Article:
The fact is that none of the proposed remedies are likely to be effective. We have been assured from time to time that the remedy has been found and that rebates and discriminations have ceased. When the Interstate Commerce Act was passed, 1887, railway men declared that rebates have been stopped." And for a time direct cash rebates were prevented to a considerable extent; but other forms of discrimination were in full swing all the time and rebates soon came back in full force. Years after the Interstate Commerce Act went into effect a famous railroad president declared "that if all who had offended against the law were convicted there would not be jails enough in the United States to hold them."

After the Elkins law was passed, in 1903, railway men again affirmed that railway rebates and discriminations had been stopped. And last year before the Interstate Commerce Committee of the Senate, presidents and managers testified

by the score that rebates and discrimina- root from which railway abuses grow, tions were no longer in use. But James namely, the antagonism of interest beJ. Hill, president of the Great Northern, tween the owners and the public. So and Victor Morawetz, Chairman of the long as the railways are owned by a few Executive Committee of the Santa Fé, and operated for the private profit of a and members of the Interstate Commerce few there will be unjust discrimination; Commission, and other high authorities, men who own coal-mines, steel-mills, testified that rebates and discriminations packing-houses, oil-refineries, etc., and had not ceased. And President Hill de- also control railroads will not give their clared that they never would cease. competitors in business equal rights with

In the railroad investigation in Wis- themselves over the railway lines whose consin recently instituted by Governor policy they determine. So long as the LaFollette it was found that every rail- railway managers are employed by and road of importance in the state has been are the servants of a small body of stockpaying rebates every year both on freight holders, especially men who own the and passenger business, state and inter- great trusts, favoritism is bound to constate traffic, the total rebates for the prin- tinue. The only way to secure managecipal lines amounting to more than $7,- ment of the railways in the public interest 000,000 in six years, and it was further is to make the railways public property discovered that the total rebates paid in and the railway managers servants of the the year following the enactment of the public. You cannot expect the servants Elkins law were greater than the rebates of the other fellow to manage the business for the year before. In some cases the owned by the other fellow in your

interest. payments after the law took effect were If you want to have it managed in your very much greater than before. The interest you must own it and make the Northwestern Railroad, for example, managers your servants. jumped from $212,075 rebates in 1902 Before a club of business men in one to $410,476 in 1903 mostly after the Elkins of our leading cities recently, a member law went into effect (February 19, 1903). of the Interstate Commerce Commission

Professor Hugo Myer, of Chicago Uni- spoke in favor of the President's railroad versity, asserts that the prosperity of policy. Mr. Edgar Rich, successor to America is founded on railway discrimi- Richard Olney as General Counsel for the nation and that the trouble with the gov- Boston and Maine Railroad, presented ernment railways of Germany and other the case for the railways; and I followed countries is that they have abolished dis- with a talk in the course of which I stated criminations. Few, I believe, will agree the conclusions just set forth. As we with Professor Myer that railway favor- were leaving the hall the Commissioner itism is the foundation of prosperity in said: “Rich, you and I are both wrong, general, although there is no question and Parsons is right. I want to see the that it is the foundation of the prosperity other method tried, but it won't succeed. of the Oil-Trust, Beef-Combine, and I know it won't succeed.” many other giant combinations of capital. Let us do our best to apply effective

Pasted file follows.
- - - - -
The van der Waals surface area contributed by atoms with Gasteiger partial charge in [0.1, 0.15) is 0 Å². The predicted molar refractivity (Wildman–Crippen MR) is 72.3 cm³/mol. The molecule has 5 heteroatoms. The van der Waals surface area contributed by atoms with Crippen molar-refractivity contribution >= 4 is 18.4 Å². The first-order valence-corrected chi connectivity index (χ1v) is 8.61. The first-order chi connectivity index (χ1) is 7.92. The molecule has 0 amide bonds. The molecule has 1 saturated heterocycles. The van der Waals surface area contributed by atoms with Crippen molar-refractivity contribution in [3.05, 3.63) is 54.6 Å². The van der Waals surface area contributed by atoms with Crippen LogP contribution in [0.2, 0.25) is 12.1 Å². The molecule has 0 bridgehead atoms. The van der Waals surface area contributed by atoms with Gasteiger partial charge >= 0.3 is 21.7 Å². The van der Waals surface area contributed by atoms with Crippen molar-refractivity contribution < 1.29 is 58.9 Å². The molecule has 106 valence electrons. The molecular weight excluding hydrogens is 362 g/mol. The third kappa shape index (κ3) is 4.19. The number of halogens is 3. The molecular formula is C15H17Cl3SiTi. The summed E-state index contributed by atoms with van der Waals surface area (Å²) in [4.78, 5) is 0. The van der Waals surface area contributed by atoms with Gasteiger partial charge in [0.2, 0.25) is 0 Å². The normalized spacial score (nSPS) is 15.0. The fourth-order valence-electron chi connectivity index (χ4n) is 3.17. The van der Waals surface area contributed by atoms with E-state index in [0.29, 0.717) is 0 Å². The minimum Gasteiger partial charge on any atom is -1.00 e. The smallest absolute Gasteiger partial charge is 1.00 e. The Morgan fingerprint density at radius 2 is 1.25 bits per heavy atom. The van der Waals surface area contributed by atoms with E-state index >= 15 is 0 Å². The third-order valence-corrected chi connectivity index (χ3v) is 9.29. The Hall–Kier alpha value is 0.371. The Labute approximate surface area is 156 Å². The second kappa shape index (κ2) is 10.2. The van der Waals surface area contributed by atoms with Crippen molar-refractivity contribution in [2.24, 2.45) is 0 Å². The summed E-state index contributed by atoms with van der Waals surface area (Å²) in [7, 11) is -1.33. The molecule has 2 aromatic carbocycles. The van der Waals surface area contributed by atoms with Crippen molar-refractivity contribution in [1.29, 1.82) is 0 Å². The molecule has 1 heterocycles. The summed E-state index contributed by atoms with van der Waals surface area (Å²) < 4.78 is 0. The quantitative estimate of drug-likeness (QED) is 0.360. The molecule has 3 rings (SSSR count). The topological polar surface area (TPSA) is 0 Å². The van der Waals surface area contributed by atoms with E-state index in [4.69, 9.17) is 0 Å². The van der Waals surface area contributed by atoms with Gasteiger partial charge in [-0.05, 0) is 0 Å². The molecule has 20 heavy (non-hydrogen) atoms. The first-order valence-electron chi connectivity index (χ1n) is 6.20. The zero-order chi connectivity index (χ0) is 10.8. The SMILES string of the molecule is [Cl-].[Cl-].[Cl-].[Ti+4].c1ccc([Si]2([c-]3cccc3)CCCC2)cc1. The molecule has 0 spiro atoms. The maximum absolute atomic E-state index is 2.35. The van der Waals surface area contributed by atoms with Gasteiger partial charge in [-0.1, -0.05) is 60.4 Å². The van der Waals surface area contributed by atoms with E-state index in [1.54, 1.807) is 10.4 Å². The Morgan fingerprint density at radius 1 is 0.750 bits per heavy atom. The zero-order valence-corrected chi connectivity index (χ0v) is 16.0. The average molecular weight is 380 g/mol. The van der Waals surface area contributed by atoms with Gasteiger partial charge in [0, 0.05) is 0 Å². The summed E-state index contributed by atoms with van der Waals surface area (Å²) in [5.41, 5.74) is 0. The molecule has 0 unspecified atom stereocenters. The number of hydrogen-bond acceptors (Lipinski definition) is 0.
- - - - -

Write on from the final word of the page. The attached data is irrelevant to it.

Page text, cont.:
Our people as a rule, including many regulation. Let us adopt all the Presiof our railway managers. would be very dent's suggestions, and more.

Let us glad to discover an effective method of have thorough public inspection and the preventing railway discrimination be- utmost possible publicity. Let us detween persons and places. My studies mand representation of the public upon at home and abroad lead me to believe every board of railway direction, and if that there is only one method by which necessary in every railway traffic office. this can be accomplished, and that is to But let us not suppose that we can do remove the fundamental cause or tap- more than palliate railway abuses by any

stem of regulation. So long as you: We know that powerful railroad inter-
ve the motive and the power in the ests have succeeded in capturing the leg-
nds of private owners and private man- islatures in many states and that they
ers you are going to have defiance and control the Senate of the United States,
ision of law and serious departures and it is not at all unlikely that they
m public policy and interest. Talking would be able to control an administra-
h one of the ablest and most honorable tive board if they decided to do so. How-
our railway presidents a few months ever this may be it is clear that we ought
” I said: "What will happen if Con- to do all in our power to enforce the prin-
ss does give the Interstate Commission ciples of justice and impartiality upon
wer to fix rates ?” He replied: “The the railroads by means of regulative
mmission will have to be controlled, measures until our people are ready to
It's all.” I quoted this remark in establish national ownership and opera-
iversation with a leading member of tion of the railroads under governmental